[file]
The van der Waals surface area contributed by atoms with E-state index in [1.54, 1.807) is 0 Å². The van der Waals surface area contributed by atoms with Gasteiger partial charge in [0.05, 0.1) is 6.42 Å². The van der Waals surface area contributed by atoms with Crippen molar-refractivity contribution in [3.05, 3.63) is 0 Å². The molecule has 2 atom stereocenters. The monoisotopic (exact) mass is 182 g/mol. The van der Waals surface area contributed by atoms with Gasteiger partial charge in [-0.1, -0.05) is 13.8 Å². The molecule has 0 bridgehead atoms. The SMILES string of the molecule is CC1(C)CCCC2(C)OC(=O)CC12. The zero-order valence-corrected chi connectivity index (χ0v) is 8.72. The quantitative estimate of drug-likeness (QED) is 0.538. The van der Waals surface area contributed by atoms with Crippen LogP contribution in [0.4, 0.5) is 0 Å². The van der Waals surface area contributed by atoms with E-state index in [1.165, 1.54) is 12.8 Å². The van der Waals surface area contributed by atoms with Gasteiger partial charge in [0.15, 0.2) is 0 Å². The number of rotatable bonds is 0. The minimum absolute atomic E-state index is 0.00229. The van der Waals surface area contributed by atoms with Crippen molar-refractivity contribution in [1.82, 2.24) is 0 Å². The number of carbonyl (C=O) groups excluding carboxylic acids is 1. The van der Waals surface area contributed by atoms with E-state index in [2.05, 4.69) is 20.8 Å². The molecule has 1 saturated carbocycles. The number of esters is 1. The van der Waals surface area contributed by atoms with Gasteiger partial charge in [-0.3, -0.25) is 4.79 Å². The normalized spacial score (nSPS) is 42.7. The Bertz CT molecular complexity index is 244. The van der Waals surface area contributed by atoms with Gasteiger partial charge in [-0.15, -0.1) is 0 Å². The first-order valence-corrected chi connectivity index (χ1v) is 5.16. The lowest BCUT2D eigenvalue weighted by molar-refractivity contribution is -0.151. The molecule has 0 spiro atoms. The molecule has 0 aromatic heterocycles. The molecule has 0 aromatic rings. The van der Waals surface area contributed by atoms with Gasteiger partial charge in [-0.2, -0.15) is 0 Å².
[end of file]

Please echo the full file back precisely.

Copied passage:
The van der Waals surface area contributed by atoms with E-state index in [1.54, 1.807) is 0 Å². The van der Waals surface area contributed by atoms with Gasteiger partial charge in [0.05, 0.1) is 6.42 Å². The van der Waals surface area contributed by atoms with Crippen molar-refractivity contribution in [3.05, 3.63) is 0 Å². The molecule has 2 atom stereocenters. The monoisotopic (exact) mass is 182 g/mol. The van der Waals surface area contributed by atoms with Gasteiger partial charge in [-0.1, -0.05) is 13.8 Å². The molecule has 0 bridgehead atoms. The SMILES string of the molecule is CC1(C)CCCC2(C)OC(=O)CC12. The zero-order valence-corrected chi connectivity index (χ0v) is 8.72. The quantitative estimate of drug-likeness (QED) is 0.538. The van der Waals surface area contributed by atoms with Crippen LogP contribution in [0.4, 0.5) is 0 Å². The van der Waals surface area contributed by atoms with E-state index in [1.165, 1.54) is 12.8 Å². The van der Waals surface area contributed by atoms with Gasteiger partial charge in [0.15, 0.2) is 0 Å². The number of rotatable bonds is 0. The minimum absolute atomic E-state index is 0.00229. The van der Waals surface area contributed by atoms with Crippen molar-refractivity contribution in [1.82, 2.24) is 0 Å². The number of carbonyl (C=O) groups excluding carboxylic acids is 1. The van der Waals surface area contributed by atoms with E-state index in [2.05, 4.69) is 20.8 Å². The molecule has 1 saturated carbocycles. The number of esters is 1. The van der Waals surface area contributed by atoms with Gasteiger partial charge in [-0.3, -0.25) is 4.79 Å². The normalized spacial score (nSPS) is 42.7. The Bertz CT molecular complexity index is 244. The van der Waals surface area contributed by atoms with Gasteiger partial charge in [-0.15, -0.1) is 0 Å². The first-order valence-corrected chi connectivity index (χ1v) is 5.16. The lowest BCUT2D eigenvalue weighted by molar-refractivity contribution is -0.151. The molecule has 0 spiro atoms. The molecule has 0 aromatic heterocycles. The molecule has 0 aromatic rings. The van der Waals surface area contributed by atoms with Gasteiger partial charge in [-0.2, -0.15) is 0 Å².